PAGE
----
Q. My 2-month-old hates to be in a car seat and wails every time we go for a drive. Any suggestions to make driving easier for her -- and me?
Knowing that your baby's behavior is common won't make the ride any easier, but it may help put things in perspective. Infants who fall asleep minutes after you pull out of the driveway may be in the majority, but there's a sizable (and vocal) minority who apparently didn't read the "What to Do on Car Drives" chapter in the baby manual.
Your little bundle of lungpower probably isn't in pain (although you should check out that possibility with her doctor -- she could have motion sickness, which can be worse in certain positions, but that's rare). She may simply need to adjust to the sensation of being a mere speck of cargo in a vast moving machine, in which case all you can do is give her time and make her as comfortable as possible. See if these strategies help:Make sure the buckle isn't pinching her and the straps aren't either too tight or too loose.Try wrapping her up in a blanket (looser around the legs) before you put her in the seat and using a rolled-up receiving blanket alongside her, to stop her head from flopping over.Rig up a shatterproof mirror so she can stare at herself (and you can see her in your rearview mirror) and string up a few soft toys where she can see them.Leave a back window open in good weather -- the breeze and white noise may help knock her out.Chatter about where you're going and what you're doing so she knows you're still there -- and to remind yourself that crying doesn't change the fact that you're late getting to Aunt Margaret's or that you're out of everything and you absolutely must get to the store.Don't take her crying personally, and hold on to your sense of humor. Go out by yourself whenever possible. The upside: Running errands alone will feel like a day at the spa.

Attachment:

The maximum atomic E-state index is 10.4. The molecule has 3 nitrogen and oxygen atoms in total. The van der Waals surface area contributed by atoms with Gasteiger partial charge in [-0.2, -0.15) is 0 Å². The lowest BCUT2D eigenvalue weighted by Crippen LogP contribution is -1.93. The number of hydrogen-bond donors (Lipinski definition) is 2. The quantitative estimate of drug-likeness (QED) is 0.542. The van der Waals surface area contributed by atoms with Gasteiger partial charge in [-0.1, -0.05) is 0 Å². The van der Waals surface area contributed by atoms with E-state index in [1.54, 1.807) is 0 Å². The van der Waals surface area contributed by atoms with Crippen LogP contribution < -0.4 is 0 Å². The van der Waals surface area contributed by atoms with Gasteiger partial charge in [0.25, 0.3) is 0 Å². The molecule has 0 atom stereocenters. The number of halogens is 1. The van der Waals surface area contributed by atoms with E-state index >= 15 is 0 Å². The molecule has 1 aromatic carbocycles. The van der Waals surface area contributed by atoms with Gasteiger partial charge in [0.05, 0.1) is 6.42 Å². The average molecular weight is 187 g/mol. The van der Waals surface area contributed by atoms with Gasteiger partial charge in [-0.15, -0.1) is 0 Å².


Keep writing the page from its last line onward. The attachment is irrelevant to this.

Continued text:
Trisha Thompson is a contributing editor to PARENTING and a former editor-in-chief of BabyTalk.